Smartphone apps for improving medication adherence in hypertension: patients’ perspectives
Received 15 December 2017
Accepted for publication 20 March 2018
Published 14 May 2018 Volume 2018:12 Pages 813—822
Checked for plagiarism Yes
Review by Single-blind
Peer reviewers approved by Dr Andrew Yee
Peer reviewer comments 2
Editor who approved publication: Dr Johnny Chen
Eimear C Morrissey,1,2 Monica Casey,3 Liam G Glynn,4 Jane C Walsh,2 Gerard J Molloy1
1Medication Adherence Across the Lifespan Research Group, School of Psychology, National University of Ireland Galway, Galway, Ireland; 2mHealth Research Group, School of Psychology, National University of Ireland Galway, Galway, Ireland; 3School of Medicine, National University of Ireland Galway, Galway, Ireland; 4Graduate Entry Medical School, University of Limerick, Limerick, Ireland
Purpose: Digital interventions, such as smartphone applications (apps), are becoming an increasingly common way to support medication adherence and self-management in chronic conditions. It is important to investigate how patients feel about and engage with these technologies. The aim of this study was to explore patients’ perspectives on smartphone apps to improve medication adherence in hypertension.
Methods: This was a qualitative study based in the West of Ireland. Twenty-four patients with hypertension were purposively sampled and engaged in focus groups. Thematic analysis on the data was carried out.
Results: Participants ranged in age from 50 to 83 years (M=65 years) with an equal split between men and women. Three major themes were identified in relation to patients’ perspectives on smartphone apps to improve medication adherence in hypertension: “development of digital competence,” “rules of engagement,” and “sustainability” of these technologies.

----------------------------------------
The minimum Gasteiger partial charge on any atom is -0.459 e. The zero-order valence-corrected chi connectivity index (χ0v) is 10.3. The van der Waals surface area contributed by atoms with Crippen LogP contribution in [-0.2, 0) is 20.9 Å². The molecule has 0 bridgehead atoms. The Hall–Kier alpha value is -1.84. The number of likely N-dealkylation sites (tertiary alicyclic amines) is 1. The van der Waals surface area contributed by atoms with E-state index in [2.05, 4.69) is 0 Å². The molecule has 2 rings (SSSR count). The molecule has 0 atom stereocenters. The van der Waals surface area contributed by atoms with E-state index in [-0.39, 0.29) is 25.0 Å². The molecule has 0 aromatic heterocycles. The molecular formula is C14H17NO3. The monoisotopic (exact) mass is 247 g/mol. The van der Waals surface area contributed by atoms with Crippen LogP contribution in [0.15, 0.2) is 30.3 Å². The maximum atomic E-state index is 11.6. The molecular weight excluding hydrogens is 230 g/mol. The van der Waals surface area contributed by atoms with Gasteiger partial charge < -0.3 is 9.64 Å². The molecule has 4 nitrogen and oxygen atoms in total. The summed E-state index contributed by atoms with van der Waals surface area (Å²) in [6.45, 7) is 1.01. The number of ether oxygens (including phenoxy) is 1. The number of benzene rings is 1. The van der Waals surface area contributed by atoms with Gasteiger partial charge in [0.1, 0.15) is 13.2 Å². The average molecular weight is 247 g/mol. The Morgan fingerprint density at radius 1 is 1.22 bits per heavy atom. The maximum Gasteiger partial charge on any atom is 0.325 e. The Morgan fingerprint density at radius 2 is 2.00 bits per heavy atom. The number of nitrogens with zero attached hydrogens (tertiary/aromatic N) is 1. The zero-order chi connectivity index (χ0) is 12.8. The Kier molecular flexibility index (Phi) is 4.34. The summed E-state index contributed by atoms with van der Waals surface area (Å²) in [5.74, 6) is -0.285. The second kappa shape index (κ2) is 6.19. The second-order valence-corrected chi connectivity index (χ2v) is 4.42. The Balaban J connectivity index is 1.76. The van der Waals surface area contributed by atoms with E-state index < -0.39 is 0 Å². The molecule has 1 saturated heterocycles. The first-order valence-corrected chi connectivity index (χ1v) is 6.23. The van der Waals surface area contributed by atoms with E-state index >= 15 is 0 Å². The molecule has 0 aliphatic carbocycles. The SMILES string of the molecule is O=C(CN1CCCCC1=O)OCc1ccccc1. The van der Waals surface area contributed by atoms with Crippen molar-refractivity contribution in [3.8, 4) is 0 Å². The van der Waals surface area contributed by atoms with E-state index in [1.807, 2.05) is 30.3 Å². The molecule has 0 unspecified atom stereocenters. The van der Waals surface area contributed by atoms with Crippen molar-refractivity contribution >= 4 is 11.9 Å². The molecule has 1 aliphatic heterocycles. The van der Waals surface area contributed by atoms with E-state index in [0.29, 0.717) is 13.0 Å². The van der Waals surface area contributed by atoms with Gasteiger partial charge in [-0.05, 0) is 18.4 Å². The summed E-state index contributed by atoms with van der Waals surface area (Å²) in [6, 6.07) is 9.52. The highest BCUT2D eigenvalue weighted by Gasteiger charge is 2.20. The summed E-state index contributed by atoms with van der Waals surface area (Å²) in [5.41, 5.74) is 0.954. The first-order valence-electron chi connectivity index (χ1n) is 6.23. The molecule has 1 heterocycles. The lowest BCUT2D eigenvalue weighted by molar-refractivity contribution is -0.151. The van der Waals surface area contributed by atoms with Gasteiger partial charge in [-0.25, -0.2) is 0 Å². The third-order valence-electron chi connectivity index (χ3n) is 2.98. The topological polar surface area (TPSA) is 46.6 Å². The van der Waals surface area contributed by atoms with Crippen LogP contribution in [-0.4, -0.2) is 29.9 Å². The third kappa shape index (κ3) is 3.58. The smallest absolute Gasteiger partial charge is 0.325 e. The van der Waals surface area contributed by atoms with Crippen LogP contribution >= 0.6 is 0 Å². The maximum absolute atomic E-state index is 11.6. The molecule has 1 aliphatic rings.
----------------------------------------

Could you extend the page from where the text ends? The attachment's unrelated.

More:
Conclusion: These data showed that patients can identify the benefits of a medication reminder and recognize that self-monitoring their blood pressure could be empowering in terms of their understanding of the condition and interactions with their general practitioners. However, the data also revealed that there are concerns about increasing health-related anxiety and doubts about the sustainability of this technology over time. This suggests that the current patient perspective of smartphone apps might be best characterized by “ambivalence.”
Keywords: qualitative, high blood pressure, digital technology, self-management, adherence, focus groups, thematic analysis
This work is published and licensed by Dove Medical Press Limited. The full terms of this license are available at https://www.dovepress.com/terms.php and incorporate the Creative Commons Attribution - Non Commercial (unported, v3.0) License. By accessing the work you hereby accept the Terms. Non-commercial uses of the work are permitted without any further permission from Dove Medical Press Limited, provided the work is properly attributed. For permission for commercial use of this work, please see paragraphs 4.2 and 5 of our Terms.Download Article [PDF] View Full Text [HTML][Machine readable]